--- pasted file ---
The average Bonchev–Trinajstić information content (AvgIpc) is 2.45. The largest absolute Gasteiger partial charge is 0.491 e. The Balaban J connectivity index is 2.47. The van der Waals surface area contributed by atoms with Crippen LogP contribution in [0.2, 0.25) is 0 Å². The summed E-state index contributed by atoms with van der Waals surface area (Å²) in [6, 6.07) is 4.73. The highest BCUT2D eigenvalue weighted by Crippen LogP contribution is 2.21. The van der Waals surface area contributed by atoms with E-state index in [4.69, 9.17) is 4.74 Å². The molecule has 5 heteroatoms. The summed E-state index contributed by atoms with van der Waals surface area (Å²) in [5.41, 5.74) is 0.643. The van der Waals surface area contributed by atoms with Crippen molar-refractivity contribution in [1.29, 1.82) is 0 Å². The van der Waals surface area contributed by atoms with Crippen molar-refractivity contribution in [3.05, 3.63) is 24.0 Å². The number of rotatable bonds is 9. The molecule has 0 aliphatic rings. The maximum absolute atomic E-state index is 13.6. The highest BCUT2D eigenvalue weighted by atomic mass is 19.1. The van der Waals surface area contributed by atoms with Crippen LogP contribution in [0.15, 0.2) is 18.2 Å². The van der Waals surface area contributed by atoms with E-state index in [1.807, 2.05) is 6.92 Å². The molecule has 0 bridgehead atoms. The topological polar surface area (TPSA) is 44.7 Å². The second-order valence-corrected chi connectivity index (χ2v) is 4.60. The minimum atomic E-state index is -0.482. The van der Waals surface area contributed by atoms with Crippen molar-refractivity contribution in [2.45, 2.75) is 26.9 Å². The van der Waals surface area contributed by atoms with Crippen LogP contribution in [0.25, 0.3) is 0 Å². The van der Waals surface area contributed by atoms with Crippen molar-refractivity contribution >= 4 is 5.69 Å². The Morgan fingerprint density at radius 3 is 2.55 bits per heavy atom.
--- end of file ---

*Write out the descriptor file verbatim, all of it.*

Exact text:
The average Bonchev–Trinajstić information content (AvgIpc) is 2.45. The largest absolute Gasteiger partial charge is 0.491 e. The Balaban J connectivity index is 2.47. The van der Waals surface area contributed by atoms with Crippen LogP contribution in [0.2, 0.25) is 0 Å². The summed E-state index contributed by atoms with van der Waals surface area (Å²) in [6, 6.07) is 4.73. The highest BCUT2D eigenvalue weighted by Crippen LogP contribution is 2.21. The van der Waals surface area contributed by atoms with E-state index in [4.69, 9.17) is 4.74 Å². The molecule has 5 heteroatoms. The summed E-state index contributed by atoms with van der Waals surface area (Å²) in [5.41, 5.74) is 0.643. The van der Waals surface area contributed by atoms with Crippen molar-refractivity contribution in [1.29, 1.82) is 0 Å². The van der Waals surface area contributed by atoms with Crippen molar-refractivity contribution in [3.05, 3.63) is 24.0 Å². The number of rotatable bonds is 9. The molecule has 0 aliphatic rings. The maximum absolute atomic E-state index is 13.6. The highest BCUT2D eigenvalue weighted by atomic mass is 19.1. The van der Waals surface area contributed by atoms with Crippen LogP contribution in [0.15, 0.2) is 18.2 Å². The van der Waals surface area contributed by atoms with E-state index in [1.807, 2.05) is 6.92 Å². The molecule has 0 bridgehead atoms. The topological polar surface area (TPSA) is 44.7 Å². The second-order valence-corrected chi connectivity index (χ2v) is 4.60. The minimum atomic E-state index is -0.482. The van der Waals surface area contributed by atoms with Crippen molar-refractivity contribution in [2.45, 2.75) is 26.9 Å². The van der Waals surface area contributed by atoms with Crippen LogP contribution in [0.25, 0.3) is 0 Å². The van der Waals surface area contributed by atoms with Crippen molar-refractivity contribution >= 4 is 5.69 Å². The Morgan fingerprint density at radius 3 is 2.55 bits per heavy atom.